Almost every internet tech giant, be it Facebook, Google or Twitter, has flourished by optimising and channelising their strategies that are largely derived from the personal information of billions of users that are on the platform. So far none of the users has gained any monetary benefit against their sensitive personal information that is either used, leaked, sold or hijacked by the platforms itself or their clients. Looks like, the table may turn soon!
A study that has been conducted recently highlights how people in various countries value their private information, and this could have a direct impact on the financial books of such internet giants who are largely banking and feasting upon such information.
it’s been recorded that the US users of the world’s largest social media platform Facebook seek $3.50 for sharing their contact information wherein in Germany, the users want Facebook to pay them about $8 per month for the same.
This unique and interesting study was conducted by the Technology Policy Institute (TPI) which is a U.S. based think tank. It is also first of its kind which attempts to quantify the value of online privacy and data. The habits of six countries, namely the United States, Germany, Mexico, Brazil, Columbia and Argentina were taken into consideration to assess how much privacy is worth.
The study found Germans want to be paid more for letting technology platforms share their personal data with third-parties which was immediately followed by U.S. consumers.
According to the study, it has been observed that users have placed a higher bid for their financial information such as bank balance and biometric information such as fingerprint data in particular. The least valuable data for the people was that of the location.
The study also highlights that technological platforms would have to pay their users or consumers a monthly of, on an average, $8.44 to share their financial information, $7.56 to share their fingerprint information and $6.05 to read an individual’s texts and $5.80 to share information on cash withdrawals.
Also, while the U.S. and German counterparts considered in the study preferred to not see advertisements on their phones, the Latin American consumers said that they do prefer to see ads on their smartphones.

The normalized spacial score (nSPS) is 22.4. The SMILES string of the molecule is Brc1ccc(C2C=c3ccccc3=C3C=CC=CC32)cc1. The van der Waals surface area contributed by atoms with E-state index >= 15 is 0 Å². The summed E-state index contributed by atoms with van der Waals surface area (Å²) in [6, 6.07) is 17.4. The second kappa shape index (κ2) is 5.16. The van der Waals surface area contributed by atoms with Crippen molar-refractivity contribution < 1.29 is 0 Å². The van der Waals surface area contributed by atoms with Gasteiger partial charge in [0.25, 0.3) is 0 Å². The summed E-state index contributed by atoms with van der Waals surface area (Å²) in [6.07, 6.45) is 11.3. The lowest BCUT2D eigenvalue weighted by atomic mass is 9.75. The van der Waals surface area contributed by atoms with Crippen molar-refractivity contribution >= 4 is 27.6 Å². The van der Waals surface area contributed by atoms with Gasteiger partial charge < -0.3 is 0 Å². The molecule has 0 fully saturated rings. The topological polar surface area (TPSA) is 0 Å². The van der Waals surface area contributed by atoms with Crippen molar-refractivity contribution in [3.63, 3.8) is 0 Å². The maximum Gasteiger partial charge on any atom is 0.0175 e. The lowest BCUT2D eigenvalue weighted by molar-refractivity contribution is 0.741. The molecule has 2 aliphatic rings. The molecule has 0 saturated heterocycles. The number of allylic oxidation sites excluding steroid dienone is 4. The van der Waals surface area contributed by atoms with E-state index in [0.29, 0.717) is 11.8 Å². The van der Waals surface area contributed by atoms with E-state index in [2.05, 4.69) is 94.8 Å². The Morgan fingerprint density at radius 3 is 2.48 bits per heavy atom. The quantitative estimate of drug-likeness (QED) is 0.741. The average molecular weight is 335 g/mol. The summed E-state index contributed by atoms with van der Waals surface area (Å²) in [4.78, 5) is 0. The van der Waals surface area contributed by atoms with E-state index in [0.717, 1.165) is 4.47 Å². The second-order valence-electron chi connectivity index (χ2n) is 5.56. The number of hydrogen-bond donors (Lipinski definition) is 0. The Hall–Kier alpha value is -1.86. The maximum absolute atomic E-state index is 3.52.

Technology Versus Privacy in 2020
The past few years gave a very serious indication that technology platforms have repeatedly exploited their user’s privacy by collecting their data without giving a clear explanation.
It has become an issue of growing concern about how companies from technology platforms to retailers have been collecting and monetising personal data. Starting from Facebook Cambridge Analytica debacle, Google’s collision with EU-privacy regulations to Youtube’s data collection of users below 13, the U.S. regulators have repeatedly imposed hefty fines on these tech giants in hopes of keeping them in check. However, the problem keeps on growing as more and more incidents are coming out in the daylight. While states like California have already put a new privacy law in place, U.S. lawmakers and regulators are constantly working on federal privacy legislation.
California Attorney General Xavier Becerra sent a letter to four top U.S. lawmakers on Tuesday urging them not to pre-empt the state’s new privacy law with watered-down federal legislation.
The President and senior fellow at TPI, Scott Wallsten believes that differences in how much people value the privacy of different data types across countries will act as a suggestion if users in that region or country prefer weaker rules or stronger rules when it comes to privacy regulations.
The study believes that the quantification of the value of privacy is necessary for conducting any analysis of future proposed privacy policies.
As expected, Facebook has neither responded or reacted to users’ concerns who want the world’s largest social media platform that caters to over 2.49 billion users worldwide, compensate for their personal data. Whatsoever be the stand Facebook – along with other internet giants – may have the future for all the internet giants that are feasting on such data is going to be tough.